The eldest daughter in the family is typically the family member informally assigned to manage the care of her aging parents. That may have been easier to manage in a time when many women were stay at home moms. That is not the case today. Many adult children (both male and female) find themselves in the “sandwich generation”, juggling not only their own families and a career, but caring for their aging loved ones as well. While most of us like to think of ourselves as Superwoman, we are not, and couldn’t possibly be all that to everyone.
Even the family members with the best intentions, and even those that actually have an unlimited amount of time to help provide care to their aging loved ones, don’t necessarily know of all of the available resources and programs to provide seniors with the ability to age in place. When time and energy are limited commodities, don’t try and reinvent the wheel. Engage the support and expertise of someone who is well versed in elder care needs and the available programs.
The Eldest Daughter can step in to guide you through every step of the process to give you more confidence in your role as caregiver, or simply lift the burden you are carrying by streamlining the process for you. You decide how much or how little involvement we provide.
Families want to do the right thing, but often aren’t sure what the right thing is. The Eldest Daughter can help you figure out what that “right thing” is.
Adult children often live at a distance or are overwhelmed due to the other responsibilities such as careers or families/children. The Eldest Daughter can help share the burden by tag teaming with you, or to be the eyes and ears first hand and determine when an emergency long distance trip is warranted. A geriatric care manager like the Eldest Daughter can be especially helpful for long distance caregivers and caregivers who have exhausted all of their available work leave, but also helpful for anyone needing some extra guidance and help caring for their loved ones.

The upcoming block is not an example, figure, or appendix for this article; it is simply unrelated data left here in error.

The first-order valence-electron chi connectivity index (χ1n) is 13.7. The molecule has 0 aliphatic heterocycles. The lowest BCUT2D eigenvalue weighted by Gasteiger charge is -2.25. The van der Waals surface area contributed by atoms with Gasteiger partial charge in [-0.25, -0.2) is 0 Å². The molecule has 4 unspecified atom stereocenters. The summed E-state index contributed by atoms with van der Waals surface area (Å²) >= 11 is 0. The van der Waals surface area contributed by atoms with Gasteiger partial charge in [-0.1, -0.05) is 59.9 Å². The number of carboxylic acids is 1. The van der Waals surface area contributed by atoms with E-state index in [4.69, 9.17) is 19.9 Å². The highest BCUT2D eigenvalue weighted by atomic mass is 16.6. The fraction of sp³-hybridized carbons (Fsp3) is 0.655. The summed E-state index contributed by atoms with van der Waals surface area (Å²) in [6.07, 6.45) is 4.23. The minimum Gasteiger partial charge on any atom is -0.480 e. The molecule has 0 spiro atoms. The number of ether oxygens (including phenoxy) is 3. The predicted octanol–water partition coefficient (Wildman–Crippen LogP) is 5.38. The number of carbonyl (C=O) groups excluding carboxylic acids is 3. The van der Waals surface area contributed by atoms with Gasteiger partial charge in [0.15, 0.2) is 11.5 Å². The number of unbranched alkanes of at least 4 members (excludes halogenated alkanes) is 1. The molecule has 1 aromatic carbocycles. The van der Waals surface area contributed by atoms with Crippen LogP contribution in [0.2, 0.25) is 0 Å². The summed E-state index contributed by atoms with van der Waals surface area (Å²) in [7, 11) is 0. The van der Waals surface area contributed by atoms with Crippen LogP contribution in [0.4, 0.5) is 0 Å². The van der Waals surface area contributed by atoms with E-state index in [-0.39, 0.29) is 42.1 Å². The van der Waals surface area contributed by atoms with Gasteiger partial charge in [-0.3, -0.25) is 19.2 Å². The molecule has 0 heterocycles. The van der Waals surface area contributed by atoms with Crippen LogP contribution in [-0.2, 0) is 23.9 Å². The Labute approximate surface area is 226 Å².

Family members are in conflict or there is dysfunction (where parents should live, safety vs autonomy, end of life decisions, spending, resistence by parent, suspected abuse or undue influence). The Eldest Daughter can help sort through the conflict with you to determine common goals and aid in effective communication. Together we comprise the “client committee”; the professional, the family and the client.
Caregiver Support Group meets every First and Third Wednesday evening of the month
Group is open to anyone in the community who is struggling with/worrying about caring for aging loved ones.
Those interested should contact Lisa for more information.